Computers don’t intuitively understand human readable strings as keys so how can they store values associated with keys?Well, the short answer is that they don’t have to.

We can create a hash function which acts as a translator.

Humans understand words, computers understand indices.

A hash function can take a word and converts it to an appropriate index.

In this way, we can store data in an array and look it up via its index.

Conceptual Idea of Hash FunctionSo, hash tables make use of a hashing function.

Creating a good hashing function is tall order that requires a bit of math.

The important points of a hashing function are:It’s fast (Big O constant time)It doesn’t cluster outputs at specific indices, but spreads them uniformlyIt’s deterministic — same inputs yields the same outputsAlso, it turns out that prime numbers are very important to hash functions.

By creating an array that is the length of a prime number and by including prime numbers in the hashing calculation you can greatly improve the uniform distribution of data and avoid many collisions.

Why this is, i’m cannot entirely explain, but this guy attempts to: https://computinglife.

wordpress.

com/2008/11/20/why-do-hash-functions-use-prime-numbers/CollisionsNow, regardless of how good the hashing function is, there are bound to be collisions.

Collisions are when multiple inputs yield the same output index.

There are two main strategies to deal with collisions, the first is called separate chaining and the second is called linear probing.

Separate chaining utilizes another array or linked list to store multiple values at the same index.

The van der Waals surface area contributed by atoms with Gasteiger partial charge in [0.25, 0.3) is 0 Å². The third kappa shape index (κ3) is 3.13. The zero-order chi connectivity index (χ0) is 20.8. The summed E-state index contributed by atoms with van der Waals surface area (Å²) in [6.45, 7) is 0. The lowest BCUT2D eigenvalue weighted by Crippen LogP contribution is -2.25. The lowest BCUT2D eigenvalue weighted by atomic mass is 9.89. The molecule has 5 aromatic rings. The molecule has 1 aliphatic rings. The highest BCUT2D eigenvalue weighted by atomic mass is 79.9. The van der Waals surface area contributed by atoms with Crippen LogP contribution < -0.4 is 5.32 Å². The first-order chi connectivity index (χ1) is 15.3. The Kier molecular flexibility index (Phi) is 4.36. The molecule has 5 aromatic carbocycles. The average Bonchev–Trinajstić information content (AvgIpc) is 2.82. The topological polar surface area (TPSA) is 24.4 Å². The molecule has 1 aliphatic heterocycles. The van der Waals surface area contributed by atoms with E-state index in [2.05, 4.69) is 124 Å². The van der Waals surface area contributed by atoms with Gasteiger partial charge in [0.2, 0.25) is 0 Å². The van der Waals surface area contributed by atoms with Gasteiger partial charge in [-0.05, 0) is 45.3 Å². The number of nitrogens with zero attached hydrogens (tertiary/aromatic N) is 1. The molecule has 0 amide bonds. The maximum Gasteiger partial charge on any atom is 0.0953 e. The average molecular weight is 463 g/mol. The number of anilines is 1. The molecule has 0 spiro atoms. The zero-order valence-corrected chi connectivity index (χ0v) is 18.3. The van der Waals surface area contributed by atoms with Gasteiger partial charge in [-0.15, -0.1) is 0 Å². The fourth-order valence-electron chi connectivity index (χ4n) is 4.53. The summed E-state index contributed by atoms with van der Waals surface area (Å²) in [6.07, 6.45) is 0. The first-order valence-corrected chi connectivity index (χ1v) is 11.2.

Take a look at the image below.

Both keys darkblue and salmon resulted in the same index being generated.

Instead of overwriting the value at index 4, we store both in an array.

How Separate Chaining WorksIn linear probing, when a collision occurs, we find the next available spot in the array to place the key-value pair.

How Linear Probing WorksExample Code ImplementationThe below code is proof of concept and is very simplistic.

The hashing function used only works with strings.

It loops through each character, finds it UTF 8 encoding and then subtracts 96 which yields its alphabetical order.

We then multiple the value by a prime number and add it to our subtotal.

Once all the characters in the string are computed, we find the remainder of the total divided by our storage array length.

In this way, we can keep our output from every yielding an index which is outside of our array.

class HashTable { constructor(size=53){ this.

keyMap = new Array(size) } _hash(key){ let total = 0 let WEIRD_PRIME = 31 for (let i=0; i < Math.

min(key.

length, 100); i++){ let char = key[i] let value = char.

charCodeAt(0) – 96 total = (total * WEIRD_PRIME + value) % this.

keyMap.

length } return total; } set(key, value){ let hashedKey = this.

_hash(key) if (!this.

keyMap[hashedKey]) this.

keyMap[hashedKey] = [] this.

keyMap[hashedKey].

push([key, value]) return this; } get(key){ let hashedKey = this.

_hash(key) if (this.

keyMap[hashedKey]) { let found = this.

keyMap[hashedKey].

map((value) => { if (value[0] === key) { return value[1] } }) return found[0] } else { return undefined } } keys(){ let keys = [] for (let i=0; i < this.

keyMap.

length; i++){ if (this.

keyMap[i]){ for (let j=0; j < this.

keyMap[i].

length; j++){ if (!keys.

includes(this.

keyMap[i][j][0])){ keys.

push(this.

keyMap[i][j][0]) } } } } return keys } values(){ let values = [] for (let i=0; i < this.

keyMap.

length; i++){ if (this.

keyMap[i]){ for (let j=0; j < this.

keyMap[i].

length; j++){ if (!values.

includes(this.

keyMap[i][j][1])) { values.

push(this.

keyMap[i][j][1]) } } } } return values }}.